“In a resolution where there is no acquiring institution, and possibly little or no unsecured debt to absorb losses, it is likely that the least-cost test would require that uninsured depositors take losses,” Gruenberg said at the time. “Given the heavy reliance of regional banks on uninsured deposits, uninsured depositors’ taking losses at a failed regional bank could have knock-on consequences for other regional banks, particularly in a stressed economic environment.”
The deposits held by large, sophisticated financial players are mostly what policy watchers worry about when they think about the moral hazard implications of federal regulators’ decision to guarantee Silicon Valley Bank and Signature Bank’s uninsured deposits.
Pulling back that expectation would require either a strong effort by all those regulators, which may or may not be successful, or an acknowledgement that the risk incentives for depositors and banks have changed, and a reassessment of bank regulation from the regulators and likely from Congress.
“Regulators have sent out the smoke signal that it’s going to take care of uninsured deposits,” said Aaron Klein, a senior fellow at the Brookings Institution. “That’s a dangerous precedent, and one where I question whether we can put that genie back in the bottle. How can you expect uninsured depositors to ever believe they’ll take a haircut when Roku got bailed out?”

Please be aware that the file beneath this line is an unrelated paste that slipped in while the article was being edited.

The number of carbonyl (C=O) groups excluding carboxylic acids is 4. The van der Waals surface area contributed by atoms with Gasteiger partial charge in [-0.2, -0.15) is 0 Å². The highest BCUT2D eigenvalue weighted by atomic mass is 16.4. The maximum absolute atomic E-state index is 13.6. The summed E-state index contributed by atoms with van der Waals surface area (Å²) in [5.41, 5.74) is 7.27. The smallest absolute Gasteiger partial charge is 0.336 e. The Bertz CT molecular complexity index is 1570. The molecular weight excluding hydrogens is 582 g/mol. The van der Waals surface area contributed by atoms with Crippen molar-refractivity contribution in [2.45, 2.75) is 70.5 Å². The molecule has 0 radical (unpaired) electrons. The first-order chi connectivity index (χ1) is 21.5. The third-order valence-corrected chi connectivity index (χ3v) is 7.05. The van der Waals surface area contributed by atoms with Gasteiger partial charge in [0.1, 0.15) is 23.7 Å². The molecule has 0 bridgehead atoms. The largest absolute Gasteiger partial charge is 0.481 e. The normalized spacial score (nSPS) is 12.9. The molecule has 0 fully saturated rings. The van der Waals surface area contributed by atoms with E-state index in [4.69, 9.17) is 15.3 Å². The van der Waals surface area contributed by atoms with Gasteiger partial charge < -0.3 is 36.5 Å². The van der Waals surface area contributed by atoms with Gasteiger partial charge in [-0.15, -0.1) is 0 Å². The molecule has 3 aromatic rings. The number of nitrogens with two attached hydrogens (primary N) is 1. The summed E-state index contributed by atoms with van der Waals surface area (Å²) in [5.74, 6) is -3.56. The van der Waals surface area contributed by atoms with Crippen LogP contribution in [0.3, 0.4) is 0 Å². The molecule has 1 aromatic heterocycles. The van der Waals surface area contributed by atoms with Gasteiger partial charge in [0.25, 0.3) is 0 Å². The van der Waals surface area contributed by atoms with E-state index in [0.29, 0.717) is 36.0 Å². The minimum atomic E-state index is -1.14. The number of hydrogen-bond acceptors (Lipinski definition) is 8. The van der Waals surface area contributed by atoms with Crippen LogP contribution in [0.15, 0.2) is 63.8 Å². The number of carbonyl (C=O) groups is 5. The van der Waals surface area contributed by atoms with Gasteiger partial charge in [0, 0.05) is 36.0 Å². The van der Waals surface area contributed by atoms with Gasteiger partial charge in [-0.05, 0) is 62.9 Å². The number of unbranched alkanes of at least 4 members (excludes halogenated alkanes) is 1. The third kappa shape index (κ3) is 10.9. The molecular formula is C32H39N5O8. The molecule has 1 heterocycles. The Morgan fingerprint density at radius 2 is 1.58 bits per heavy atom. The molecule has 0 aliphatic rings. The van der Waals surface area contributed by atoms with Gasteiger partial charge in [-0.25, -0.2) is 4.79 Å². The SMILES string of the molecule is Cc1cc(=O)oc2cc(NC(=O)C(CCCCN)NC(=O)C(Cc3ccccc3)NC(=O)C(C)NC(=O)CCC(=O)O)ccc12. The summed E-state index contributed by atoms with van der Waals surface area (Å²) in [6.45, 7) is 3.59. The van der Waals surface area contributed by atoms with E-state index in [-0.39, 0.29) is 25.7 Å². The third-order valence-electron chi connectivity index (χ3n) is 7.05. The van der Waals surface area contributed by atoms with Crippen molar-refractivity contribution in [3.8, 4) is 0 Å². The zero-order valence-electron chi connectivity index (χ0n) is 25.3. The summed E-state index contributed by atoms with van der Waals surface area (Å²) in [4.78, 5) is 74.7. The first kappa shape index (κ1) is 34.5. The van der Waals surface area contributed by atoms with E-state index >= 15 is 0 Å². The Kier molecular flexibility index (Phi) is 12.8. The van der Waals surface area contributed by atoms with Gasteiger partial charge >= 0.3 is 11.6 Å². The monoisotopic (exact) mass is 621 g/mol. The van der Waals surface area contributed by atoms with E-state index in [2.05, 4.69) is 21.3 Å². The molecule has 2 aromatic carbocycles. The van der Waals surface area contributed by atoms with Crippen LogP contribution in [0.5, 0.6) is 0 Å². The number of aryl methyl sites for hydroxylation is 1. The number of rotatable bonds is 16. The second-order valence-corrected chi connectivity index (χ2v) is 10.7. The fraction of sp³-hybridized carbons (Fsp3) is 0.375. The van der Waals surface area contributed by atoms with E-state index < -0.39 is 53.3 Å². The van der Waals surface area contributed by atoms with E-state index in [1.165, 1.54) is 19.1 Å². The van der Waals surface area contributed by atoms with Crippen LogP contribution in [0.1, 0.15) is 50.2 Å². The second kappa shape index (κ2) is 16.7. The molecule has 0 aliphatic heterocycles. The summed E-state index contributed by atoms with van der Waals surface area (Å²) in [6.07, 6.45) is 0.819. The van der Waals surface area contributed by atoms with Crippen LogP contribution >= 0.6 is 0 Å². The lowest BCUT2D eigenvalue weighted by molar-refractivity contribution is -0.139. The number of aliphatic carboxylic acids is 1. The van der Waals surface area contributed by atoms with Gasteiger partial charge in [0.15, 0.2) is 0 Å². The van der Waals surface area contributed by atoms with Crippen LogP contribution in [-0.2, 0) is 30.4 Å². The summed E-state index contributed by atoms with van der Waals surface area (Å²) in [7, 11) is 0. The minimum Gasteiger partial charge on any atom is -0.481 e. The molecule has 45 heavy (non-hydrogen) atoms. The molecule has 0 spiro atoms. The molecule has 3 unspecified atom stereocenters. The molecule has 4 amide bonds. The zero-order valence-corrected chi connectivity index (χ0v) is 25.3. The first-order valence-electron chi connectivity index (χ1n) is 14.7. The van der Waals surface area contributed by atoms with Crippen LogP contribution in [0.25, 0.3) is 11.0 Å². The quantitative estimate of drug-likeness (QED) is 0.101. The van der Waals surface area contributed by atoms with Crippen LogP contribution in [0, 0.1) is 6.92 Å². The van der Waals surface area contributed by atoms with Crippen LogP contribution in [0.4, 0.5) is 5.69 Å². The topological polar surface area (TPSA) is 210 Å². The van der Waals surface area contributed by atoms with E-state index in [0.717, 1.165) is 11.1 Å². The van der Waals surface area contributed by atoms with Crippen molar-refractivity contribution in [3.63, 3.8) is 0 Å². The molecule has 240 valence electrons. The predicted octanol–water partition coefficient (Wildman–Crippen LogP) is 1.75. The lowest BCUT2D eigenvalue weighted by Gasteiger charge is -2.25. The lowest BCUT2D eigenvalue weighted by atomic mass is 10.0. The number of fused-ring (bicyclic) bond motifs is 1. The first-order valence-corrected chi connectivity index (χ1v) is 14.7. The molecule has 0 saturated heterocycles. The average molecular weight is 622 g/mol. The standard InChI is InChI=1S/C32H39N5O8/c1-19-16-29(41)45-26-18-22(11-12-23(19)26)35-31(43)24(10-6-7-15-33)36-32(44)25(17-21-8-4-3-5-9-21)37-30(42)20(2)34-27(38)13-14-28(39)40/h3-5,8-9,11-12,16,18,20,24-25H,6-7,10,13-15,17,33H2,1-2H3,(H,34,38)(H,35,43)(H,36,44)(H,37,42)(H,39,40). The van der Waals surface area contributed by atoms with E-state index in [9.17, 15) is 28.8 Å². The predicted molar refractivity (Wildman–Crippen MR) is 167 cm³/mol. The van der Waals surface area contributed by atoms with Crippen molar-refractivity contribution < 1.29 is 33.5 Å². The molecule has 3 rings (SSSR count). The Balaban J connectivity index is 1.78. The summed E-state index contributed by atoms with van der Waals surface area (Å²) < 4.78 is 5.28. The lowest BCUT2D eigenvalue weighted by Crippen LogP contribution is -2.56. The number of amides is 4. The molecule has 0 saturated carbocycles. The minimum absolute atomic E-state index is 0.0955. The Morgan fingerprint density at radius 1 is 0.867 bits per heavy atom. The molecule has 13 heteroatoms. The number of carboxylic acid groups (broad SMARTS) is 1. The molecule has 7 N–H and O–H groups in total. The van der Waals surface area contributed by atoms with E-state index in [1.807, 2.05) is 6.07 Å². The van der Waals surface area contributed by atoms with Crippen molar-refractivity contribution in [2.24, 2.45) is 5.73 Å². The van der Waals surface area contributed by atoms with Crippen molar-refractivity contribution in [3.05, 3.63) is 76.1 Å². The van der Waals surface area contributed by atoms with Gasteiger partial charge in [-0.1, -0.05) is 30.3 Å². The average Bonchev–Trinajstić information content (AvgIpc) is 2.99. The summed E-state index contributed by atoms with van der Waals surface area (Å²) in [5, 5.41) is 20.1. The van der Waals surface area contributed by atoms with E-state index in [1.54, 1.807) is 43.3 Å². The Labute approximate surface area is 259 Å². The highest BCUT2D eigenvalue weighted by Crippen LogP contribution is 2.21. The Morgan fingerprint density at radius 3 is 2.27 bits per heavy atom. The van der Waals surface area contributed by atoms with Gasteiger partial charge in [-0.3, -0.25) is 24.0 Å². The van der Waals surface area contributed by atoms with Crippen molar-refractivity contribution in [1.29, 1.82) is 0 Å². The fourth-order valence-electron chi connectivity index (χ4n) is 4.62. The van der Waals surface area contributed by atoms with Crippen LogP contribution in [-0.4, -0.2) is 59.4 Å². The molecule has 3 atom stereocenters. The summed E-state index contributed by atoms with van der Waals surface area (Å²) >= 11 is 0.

It’s not just the depositors that benefit from that implicit guarantee, said Scott Ganz, an associate professor at Georgetown University and former special assistant to the vice chairman at the Financial Crisis Inquiry Commission, which investigated the cause of the 2008 financial crisis.
Banks use those deposits to make loans and invest in things like securities, so the more deposits they have, the more they can put those funds to work and make returns for stockholders. Deposits are a relatively inexpensive form of funding, since the reason most people put funds in a bank is for convenience, not because they expect a large return.
“Before this there was a strong incentive for banks to attract deposits of all kinds,” Ganz said. “Before, it was clear — and at least through the lens of the regulatory system — that ‘this is the amount that’s insured and this is the amount that wasn’t insured.'”